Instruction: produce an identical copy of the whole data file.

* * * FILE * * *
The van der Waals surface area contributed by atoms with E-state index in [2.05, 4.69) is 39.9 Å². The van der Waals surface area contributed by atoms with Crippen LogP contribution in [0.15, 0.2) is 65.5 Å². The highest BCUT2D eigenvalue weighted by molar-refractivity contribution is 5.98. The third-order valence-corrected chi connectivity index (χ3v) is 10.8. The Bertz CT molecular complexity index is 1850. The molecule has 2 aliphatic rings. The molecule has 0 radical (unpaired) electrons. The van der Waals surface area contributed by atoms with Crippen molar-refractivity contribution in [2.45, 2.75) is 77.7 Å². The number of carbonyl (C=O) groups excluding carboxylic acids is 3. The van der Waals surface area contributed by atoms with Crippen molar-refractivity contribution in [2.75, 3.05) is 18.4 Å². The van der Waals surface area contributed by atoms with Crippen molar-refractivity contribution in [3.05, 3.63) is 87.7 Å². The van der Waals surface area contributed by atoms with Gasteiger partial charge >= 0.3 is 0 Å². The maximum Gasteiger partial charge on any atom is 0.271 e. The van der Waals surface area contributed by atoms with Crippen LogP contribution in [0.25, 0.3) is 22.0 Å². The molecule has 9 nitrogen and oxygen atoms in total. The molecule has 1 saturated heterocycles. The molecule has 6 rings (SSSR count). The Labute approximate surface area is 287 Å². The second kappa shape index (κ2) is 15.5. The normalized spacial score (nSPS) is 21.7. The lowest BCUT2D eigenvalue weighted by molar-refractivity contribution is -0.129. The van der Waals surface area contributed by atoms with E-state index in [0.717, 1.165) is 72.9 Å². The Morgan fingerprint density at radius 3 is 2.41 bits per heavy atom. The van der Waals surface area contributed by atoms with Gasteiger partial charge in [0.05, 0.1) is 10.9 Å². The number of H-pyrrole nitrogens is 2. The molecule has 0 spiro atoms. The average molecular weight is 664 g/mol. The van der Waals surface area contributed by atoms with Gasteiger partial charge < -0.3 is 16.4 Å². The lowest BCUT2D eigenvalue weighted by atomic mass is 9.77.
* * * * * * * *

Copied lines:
The van der Waals surface area contributed by atoms with E-state index in [2.05, 4.69) is 39.9 Å². The van der Waals surface area contributed by atoms with Crippen LogP contribution in [0.15, 0.2) is 65.5 Å². The highest BCUT2D eigenvalue weighted by molar-refractivity contribution is 5.98. The third-order valence-corrected chi connectivity index (χ3v) is 10.8. The Bertz CT molecular complexity index is 1850. The molecule has 2 aliphatic rings. The molecule has 0 radical (unpaired) electrons. The van der Waals surface area contributed by atoms with Crippen molar-refractivity contribution in [2.45, 2.75) is 77.7 Å². The number of carbonyl (C=O) groups excluding carboxylic acids is 3. The van der Waals surface area contributed by atoms with Crippen molar-refractivity contribution in [2.75, 3.05) is 18.4 Å². The van der Waals surface area contributed by atoms with Crippen molar-refractivity contribution in [3.05, 3.63) is 87.7 Å². The van der Waals surface area contributed by atoms with Gasteiger partial charge >= 0.3 is 0 Å². The maximum Gasteiger partial charge on any atom is 0.271 e. The van der Waals surface area contributed by atoms with Crippen LogP contribution in [0.25, 0.3) is 22.0 Å². The molecule has 9 nitrogen and oxygen atoms in total. The molecule has 1 saturated heterocycles. The molecule has 6 rings (SSSR count). The Labute approximate surface area is 287 Å². The second kappa shape index (κ2) is 15.5. The normalized spacial score (nSPS) is 21.7. The lowest BCUT2D eigenvalue weighted by molar-refractivity contribution is -0.129. The van der Waals surface area contributed by atoms with E-state index in [0.717, 1.165) is 72.9 Å². The Morgan fingerprint density at radius 3 is 2.41 bits per heavy atom. The van der Waals surface area contributed by atoms with Gasteiger partial charge in [0.05, 0.1) is 10.9 Å². The number of H-pyrrole nitrogens is 2. The molecule has 0 spiro atoms. The average molecular weight is 664 g/mol. The van der Waals surface area contributed by atoms with Gasteiger partial charge < -0.3 is 16.4 Å². The lowest BCUT2D eigenvalue weighted by atomic mass is 9.77.